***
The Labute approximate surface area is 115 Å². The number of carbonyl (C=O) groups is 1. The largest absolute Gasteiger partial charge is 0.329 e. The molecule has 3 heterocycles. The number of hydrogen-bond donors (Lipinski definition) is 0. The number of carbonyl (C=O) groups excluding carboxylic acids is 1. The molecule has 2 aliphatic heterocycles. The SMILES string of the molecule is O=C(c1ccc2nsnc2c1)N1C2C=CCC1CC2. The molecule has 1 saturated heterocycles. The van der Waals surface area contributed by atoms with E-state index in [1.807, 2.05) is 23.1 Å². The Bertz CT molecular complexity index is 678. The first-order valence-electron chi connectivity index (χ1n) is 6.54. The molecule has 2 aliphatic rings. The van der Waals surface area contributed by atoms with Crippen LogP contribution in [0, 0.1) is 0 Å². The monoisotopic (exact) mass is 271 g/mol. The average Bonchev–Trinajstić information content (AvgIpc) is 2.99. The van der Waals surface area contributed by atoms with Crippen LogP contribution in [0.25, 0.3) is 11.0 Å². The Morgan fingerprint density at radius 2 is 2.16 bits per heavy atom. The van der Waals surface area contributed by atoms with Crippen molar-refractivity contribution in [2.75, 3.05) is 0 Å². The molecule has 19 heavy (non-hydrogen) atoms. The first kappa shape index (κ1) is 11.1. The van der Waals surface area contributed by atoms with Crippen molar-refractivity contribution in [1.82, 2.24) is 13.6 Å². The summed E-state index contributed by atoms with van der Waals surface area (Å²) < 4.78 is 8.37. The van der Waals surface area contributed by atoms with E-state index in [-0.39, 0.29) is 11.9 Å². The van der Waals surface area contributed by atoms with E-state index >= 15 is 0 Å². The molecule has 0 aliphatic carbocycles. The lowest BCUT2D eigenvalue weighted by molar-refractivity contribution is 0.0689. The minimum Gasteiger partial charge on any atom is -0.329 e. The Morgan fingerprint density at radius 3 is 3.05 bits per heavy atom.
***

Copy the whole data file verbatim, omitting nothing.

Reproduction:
The Labute approximate surface area is 115 Å². The number of carbonyl (C=O) groups is 1. The largest absolute Gasteiger partial charge is 0.329 e. The molecule has 3 heterocycles. The number of hydrogen-bond donors (Lipinski definition) is 0. The number of carbonyl (C=O) groups excluding carboxylic acids is 1. The molecule has 2 aliphatic heterocycles. The SMILES string of the molecule is O=C(c1ccc2nsnc2c1)N1C2C=CCC1CC2. The molecule has 1 saturated heterocycles. The van der Waals surface area contributed by atoms with E-state index in [1.807, 2.05) is 23.1 Å². The Bertz CT molecular complexity index is 678. The first-order valence-electron chi connectivity index (χ1n) is 6.54. The molecule has 2 aliphatic rings. The van der Waals surface area contributed by atoms with Crippen LogP contribution in [0, 0.1) is 0 Å². The monoisotopic (exact) mass is 271 g/mol. The average Bonchev–Trinajstić information content (AvgIpc) is 2.99. The van der Waals surface area contributed by atoms with Crippen LogP contribution in [0.25, 0.3) is 11.0 Å². The Morgan fingerprint density at radius 2 is 2.16 bits per heavy atom. The van der Waals surface area contributed by atoms with Crippen molar-refractivity contribution in [2.75, 3.05) is 0 Å². The molecule has 19 heavy (non-hydrogen) atoms. The first kappa shape index (κ1) is 11.1. The van der Waals surface area contributed by atoms with Crippen molar-refractivity contribution in [1.82, 2.24) is 13.6 Å². The summed E-state index contributed by atoms with van der Waals surface area (Å²) < 4.78 is 8.37. The van der Waals surface area contributed by atoms with E-state index in [-0.39, 0.29) is 11.9 Å². The van der Waals surface area contributed by atoms with E-state index >= 15 is 0 Å². The molecule has 0 aliphatic carbocycles. The lowest BCUT2D eigenvalue weighted by molar-refractivity contribution is 0.0689. The minimum Gasteiger partial charge on any atom is -0.329 e. The Morgan fingerprint density at radius 3 is 3.05 bits per heavy atom.